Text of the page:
In the opposite locker room that night, Bucks coach Scott Skiles was plotting what would turn into victory over the Heat with an approach that had no need for a true center Samuel Dalembert to be bolted to the bench the entire night, as he has been for much of the past month. For Skiles and the Bucks this was nothing new, the franchise that dared make the rare big-for-small trade a year ago, when they sent Andrew Bogut to the Warriors for Monta Ellis.
Yet Spoelstra wasn't giving in to the notion, the coach who turned Chris Bosh from All-Star power forward to championship center. The new-era coach in many way remains old school, a product of his mentor Pat Riley, who had enjoyed just about all of his coaching success surrounded by the likes of Kareem Abdul-Jabbar, Patrick Ewing, Alonzo Mourning and Shaquille O'Neal.
If he had a true center, a true franchise center, Spoelstra said, he would play a true center, run his offense through a true center. He was speaking of it as a better way, even after he had won a championship a different way.
Spoelstra first pointed to the Clippers and how they had the best record in the league while featuring a true center in DeAndre Jordan, as if Jordan was the reason for the Clippers' success. He then cited Marc Gasol and his impact with the Grizzlies, even though it could be argued that power forward Zach Randolph stands as Memphis' power focus.
Spoelstra is not alone in his stubbornness, old-school thinking.
Even as the NBA evolves, as teams thrive by playing smaller, more athletic lineups, some just can't let go.
So Scott Brooks remains steadfast in Oklahoma City with his commitment to Kendrick Perkins, even as the Heat continually expose that slow-footed approach.
The Nets overpay Brook Lopez, when it is clear by now that he is not who we thought he was, closer to Benoit Benjamin than any new-age Nets center.
The Pacers continue to try to convince themselves that Roy Hibbert can replicate last season, as it continues to only get worse for the once-and-perhaps-only-once All-Star center.
Which brings us to the news of the day and questions about the prudence of such ongoing thinking, that big is better, and that biggest is best.
Example A is in Los Angeles, where Dwight Howard's averageness has been linked to his offseason back surgery, as if complete recovery in such cases is ever guaranteed. Through it all, the Lakers remained committed to a maximum five-year, $118 million free-agent contract in the offseason.
Example B is in Sacramento, where the Maloofs demanded DeMarcus Cousins be reinstated, locker-room decorum or front-office preferences be damned.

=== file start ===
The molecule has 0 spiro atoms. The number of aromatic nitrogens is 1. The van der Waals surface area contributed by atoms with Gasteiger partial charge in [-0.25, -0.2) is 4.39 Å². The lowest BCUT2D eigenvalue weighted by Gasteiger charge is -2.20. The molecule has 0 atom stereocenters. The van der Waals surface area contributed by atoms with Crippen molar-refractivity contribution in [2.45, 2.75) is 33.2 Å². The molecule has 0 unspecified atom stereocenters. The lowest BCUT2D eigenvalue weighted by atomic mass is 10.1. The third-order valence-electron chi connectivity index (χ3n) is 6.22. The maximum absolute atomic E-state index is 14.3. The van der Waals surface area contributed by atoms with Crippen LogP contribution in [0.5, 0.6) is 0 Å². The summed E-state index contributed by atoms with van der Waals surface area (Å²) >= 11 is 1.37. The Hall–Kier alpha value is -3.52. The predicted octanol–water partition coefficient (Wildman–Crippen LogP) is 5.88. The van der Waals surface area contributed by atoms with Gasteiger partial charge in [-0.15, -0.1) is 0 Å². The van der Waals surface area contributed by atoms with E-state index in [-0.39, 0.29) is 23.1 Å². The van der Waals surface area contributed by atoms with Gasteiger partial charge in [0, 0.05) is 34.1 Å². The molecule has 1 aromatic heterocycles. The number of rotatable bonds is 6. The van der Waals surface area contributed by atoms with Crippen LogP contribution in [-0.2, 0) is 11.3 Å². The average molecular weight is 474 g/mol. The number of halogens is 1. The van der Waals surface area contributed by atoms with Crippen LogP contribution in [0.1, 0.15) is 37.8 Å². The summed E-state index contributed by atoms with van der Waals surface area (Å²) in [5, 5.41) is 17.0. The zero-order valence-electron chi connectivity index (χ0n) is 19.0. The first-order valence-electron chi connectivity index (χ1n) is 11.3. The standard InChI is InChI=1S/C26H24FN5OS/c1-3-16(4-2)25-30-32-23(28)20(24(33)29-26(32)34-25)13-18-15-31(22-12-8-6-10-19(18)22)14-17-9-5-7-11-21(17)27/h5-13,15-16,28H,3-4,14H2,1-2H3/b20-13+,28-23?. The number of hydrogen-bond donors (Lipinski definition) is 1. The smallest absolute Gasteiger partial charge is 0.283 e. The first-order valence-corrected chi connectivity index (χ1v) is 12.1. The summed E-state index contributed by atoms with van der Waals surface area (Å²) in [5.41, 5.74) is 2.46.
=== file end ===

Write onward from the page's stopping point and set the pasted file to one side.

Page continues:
Because in some precincts, more than you would think, size still matters.
Yet of the top teams just past the one-third mark of the season, center dominance not only is the exception, it largely is a secondary factor to success.
Getting beyond the aforementioned Clippers and Jordan, Grizzlies and Gasol, this is not the inside-out league it once was, Chris Paul clearly the key to the Clippers, Russell Westbrook a barometer for the Thunder, and, arguably, Raymond Felton the catalyst for the resurgence of the Knicks.
That's not to say that a center doesn't help. Big-man functionality remains of considerable benefit, whether it's Tyson Chandler rolling to dunks off the Knicks' pick-and-rolls, Gasol passing out of the post for the Grizzlies, Perkins providing defensive coverage in the paint for Oklahoma City or even the occasional clean-up work provided by Joel Anthony with the Heat.
But the new NBA model shows that you don't have to go to great lengths to make sure you have great length. And even if you feature such size, the game has changed to the point where there has to be much more in place, Howard clearly struggling with the Lakers without a healthy Steve Nash, Cousins hardly able to lift the Kings in the standings amid such roster mediocrity.
In fact, in coming weeks, it will be interesting to see how far Mark Jackson is willing to go with the Warriors to acclimate Bogut.
Ditto with Doug Collins and a possible return of Andrew Bynum.
The Lakers, of course, have to make it work with Howard, the franchise's future predicated on his comfort in the offense.
For now, 2013 draft projections shows the likes of Indiana's Cody Zeller, Kentucky's Nerlens Noel and Maryland's Alex Len at the top of the board. But in the 2012 draft, you had to go down to the ninth pick and UConn's Andre Drummond to find anything close to a true center, with Meyers Leonard and Fab Melo the only other centers taken in the top 25, both yet to be heard from this season.
"This league is all about trends," Spoelstra said of playing the final rounds of last season's playoffs without anything resembling a true center. "With us, we weren't trying to make a trend. We tried to play to our strengths."
Remember, this is the same franchise that in the 2003 draft room, Riley lobbied for Chris Kaman over Dwyane Wade.
It is why Riley has been linked to a run at Cousins, albeit hardly with the type of assets the Kings might be looking for.
Yet as Tim Duncan plays out the string, as Howard struggles with a balky back that may never make it all the way back, as Cousins confounds with his immaturity, one has to wonder if even the stubborn, such as Spoelstra, aren't on the verge of coming around, recognizing that the hunger for size now has to have its limits, that NBA success can be sated without supersizing.
Ira Winderman writes regularly for NBCSports.com and covers the Heat and the NBA for the South Florida Sun-Sentinel. You can follow him on Twitter at http://twitter.com/IraHeatBeat.